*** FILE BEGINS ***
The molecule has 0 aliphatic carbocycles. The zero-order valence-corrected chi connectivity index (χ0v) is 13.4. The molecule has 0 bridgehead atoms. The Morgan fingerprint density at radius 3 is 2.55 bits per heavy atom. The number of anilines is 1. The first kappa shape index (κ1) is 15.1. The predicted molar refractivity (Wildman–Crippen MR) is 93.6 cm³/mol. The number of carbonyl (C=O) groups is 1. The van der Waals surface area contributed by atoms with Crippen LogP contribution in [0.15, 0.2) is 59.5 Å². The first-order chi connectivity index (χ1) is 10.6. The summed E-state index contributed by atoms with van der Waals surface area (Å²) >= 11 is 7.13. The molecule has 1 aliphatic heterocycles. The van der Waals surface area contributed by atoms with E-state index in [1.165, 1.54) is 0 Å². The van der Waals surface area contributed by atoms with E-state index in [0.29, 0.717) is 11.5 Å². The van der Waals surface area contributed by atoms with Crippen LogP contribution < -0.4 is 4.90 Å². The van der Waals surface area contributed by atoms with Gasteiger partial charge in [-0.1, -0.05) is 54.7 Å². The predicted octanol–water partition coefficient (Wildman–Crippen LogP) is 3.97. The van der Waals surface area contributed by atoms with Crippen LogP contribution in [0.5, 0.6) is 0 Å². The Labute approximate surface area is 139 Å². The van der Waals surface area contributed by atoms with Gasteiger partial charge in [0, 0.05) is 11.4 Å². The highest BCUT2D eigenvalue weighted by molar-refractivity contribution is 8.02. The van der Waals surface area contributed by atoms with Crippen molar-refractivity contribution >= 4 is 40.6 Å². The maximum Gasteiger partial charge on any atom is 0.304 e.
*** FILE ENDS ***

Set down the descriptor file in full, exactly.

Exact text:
The molecule has 0 aliphatic carbocycles. The zero-order valence-corrected chi connectivity index (χ0v) is 13.4. The molecule has 0 bridgehead atoms. The Morgan fingerprint density at radius 3 is 2.55 bits per heavy atom. The number of anilines is 1. The first kappa shape index (κ1) is 15.1. The predicted molar refractivity (Wildman–Crippen MR) is 93.6 cm³/mol. The number of carbonyl (C=O) groups is 1. The van der Waals surface area contributed by atoms with Crippen LogP contribution in [0.15, 0.2) is 59.5 Å². The first-order chi connectivity index (χ1) is 10.6. The summed E-state index contributed by atoms with van der Waals surface area (Å²) >= 11 is 7.13. The molecule has 1 aliphatic heterocycles. The van der Waals surface area contributed by atoms with E-state index in [1.165, 1.54) is 0 Å². The van der Waals surface area contributed by atoms with E-state index in [0.29, 0.717) is 11.5 Å². The van der Waals surface area contributed by atoms with Crippen LogP contribution < -0.4 is 4.90 Å². The van der Waals surface area contributed by atoms with Gasteiger partial charge in [-0.1, -0.05) is 54.7 Å². The predicted octanol–water partition coefficient (Wildman–Crippen LogP) is 3.97. The van der Waals surface area contributed by atoms with Crippen LogP contribution in [0.5, 0.6) is 0 Å². The Labute approximate surface area is 139 Å². The van der Waals surface area contributed by atoms with Gasteiger partial charge in [0, 0.05) is 11.4 Å². The highest BCUT2D eigenvalue weighted by molar-refractivity contribution is 8.02. The van der Waals surface area contributed by atoms with Crippen molar-refractivity contribution >= 4 is 40.6 Å². The maximum Gasteiger partial charge on any atom is 0.304 e.